“Good Music & Positive Vibes Speak For Themselves”: A Candid Conversation With Paul Abad

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A whole lot has changed since Paul Abad first carved out a space in the scene for Earth Frequency 14 years ago.

Long-standing festivals across the country have either grown up or got out, and new events are popping up every other week.

Yet, all this movement hasn’t been without growing pains.

While festival outsiders are quick to tar all outdoor music events with the same disparaging brush, festival insiders lament the “commercialisation” of their beloved underground scene.

As someone who’s been involved in the industry for the better part of two decades, Paul sat down with Dreamland to share his unique insights.

In this article, we chat to him about all things Earth Frequency – from this year’s event, to the evolution of the “doofing” scene and his thoughts on the current climate in Australian festival industry.


Image credit: Liam Hardy

Transformative festivals are an antidote to modern life


Cast your eyes over the beautiful images and stories that came out of Earth Frequency 2018, and you’ll no doubt feel a twinge of yearning.

Beaming smiles emanating from glittery barefoot children. Braceleted feet pushing off the dusty earth in unison. Painted Indigenous elders crouched in reverence to the land. Tender embraces. Stretching bodies. Minds bending.

“The whole experience is always so beautiful, it’s hard to separate the moments,” Paul says of his beloved festival.

We’d go so far as to say that Earth Frequency is not just beautiful: It’s transformative.

Festivals like EFF speak to deep human needs – a fact that Paul is very much aware of.

“We get used to modern life, living in cities and embracing technology, but there’s something missing there. There’s an element of ancient tribalism in festival culture, from the ecstatic dance floor experiences, time spent in nature, and a break from the fast pace of life that a lot of people crave.”

“And of course there’s all the knowledge sharing, and hyper-creative music and art that festivals present, which to me is so far beyond the ‘default settings’ mainstream culture presents.  People get a lot out of these events,” he said.


Image credit: Gypsy Pho

You don’t need drugs to have fun in a place like this


Which brings us to the one word on everyone’s lips. The word the nation’s media has been fiercely lobbing around for the last three months. The ‘d’ word.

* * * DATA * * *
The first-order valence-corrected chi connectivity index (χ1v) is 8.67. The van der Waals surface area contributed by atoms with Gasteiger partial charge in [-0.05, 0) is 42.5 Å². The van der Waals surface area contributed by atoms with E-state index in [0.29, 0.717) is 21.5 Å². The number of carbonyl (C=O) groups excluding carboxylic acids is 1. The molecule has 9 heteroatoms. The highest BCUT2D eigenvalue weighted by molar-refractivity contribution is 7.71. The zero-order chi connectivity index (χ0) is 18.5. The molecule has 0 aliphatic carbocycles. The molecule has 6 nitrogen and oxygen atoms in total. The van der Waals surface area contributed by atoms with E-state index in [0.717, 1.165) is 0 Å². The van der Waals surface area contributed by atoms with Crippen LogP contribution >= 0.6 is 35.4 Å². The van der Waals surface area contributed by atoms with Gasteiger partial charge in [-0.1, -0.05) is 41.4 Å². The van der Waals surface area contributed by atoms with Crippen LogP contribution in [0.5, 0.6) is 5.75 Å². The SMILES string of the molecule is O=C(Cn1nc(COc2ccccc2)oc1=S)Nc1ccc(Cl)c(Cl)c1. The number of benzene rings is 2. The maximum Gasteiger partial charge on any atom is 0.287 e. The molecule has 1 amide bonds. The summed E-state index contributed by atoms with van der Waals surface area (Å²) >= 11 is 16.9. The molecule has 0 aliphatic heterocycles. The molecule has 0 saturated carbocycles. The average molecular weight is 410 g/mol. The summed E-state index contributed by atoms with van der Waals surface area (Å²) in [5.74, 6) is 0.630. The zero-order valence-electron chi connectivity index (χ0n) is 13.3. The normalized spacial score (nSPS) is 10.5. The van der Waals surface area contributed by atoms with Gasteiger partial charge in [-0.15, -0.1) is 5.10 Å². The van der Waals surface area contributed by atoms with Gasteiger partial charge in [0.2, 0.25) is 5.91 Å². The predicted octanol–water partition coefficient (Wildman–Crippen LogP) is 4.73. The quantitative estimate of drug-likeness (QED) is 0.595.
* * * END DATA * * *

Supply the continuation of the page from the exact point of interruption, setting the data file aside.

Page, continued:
If you’re wondering what EFF’s official stance on drugs is, it’s this: You do not need to take drugs to have a good time at Earth Frequency.

This isn’t a meaningless platitude – between the smorgasboard of exceptional music and the tonne of wholesome activities for the whole family to enjoy, you are going to have a good time at EFF 2019.

Allow me to elaborate…


Image credit: Psymon

The music

Continuing to step away from the psytrance-heavy offerings of the doofing scene EFF was born into so many years ago, in 2019 EFF organisers have booked dozens of diverse, talented performers.

Local and international artists will offer a little something for everyone to enjoy, with the festival showcasing “a wide range of music styles ranging from live bands, to original electronic producers and djs” over the four days.


Image credit: Gypsy Pho

If, as many people standing in front of a buffet brimming with tantalising options, you don’t know where to begin at Earth Frequency, Paul’s top picks from this year’s lineup include must-see performances by Grouch in Dub, Electrypnose, Dub FX Live, kLL sMTH and Luigi Madonna.

And, when asked to narrow down his festival to one recommendation (a very unfair question indeed), he points punters to the much-anticipated Sunday night collaboration set between Android Jones and Clozee – an “the epic combination of his live VR headset visuals and her awesome bass music vibes”.

Our hot tip: When Android Jones VJs, make sure you’re actually on the dancefloor, because there’s a special surprise in store for your eyeballs!


Image credit: Spiral Photography

The activities

More festival magic awaits inside Frequency Village. When it comes to creative spaces, nobody does it better than Earth Frequency.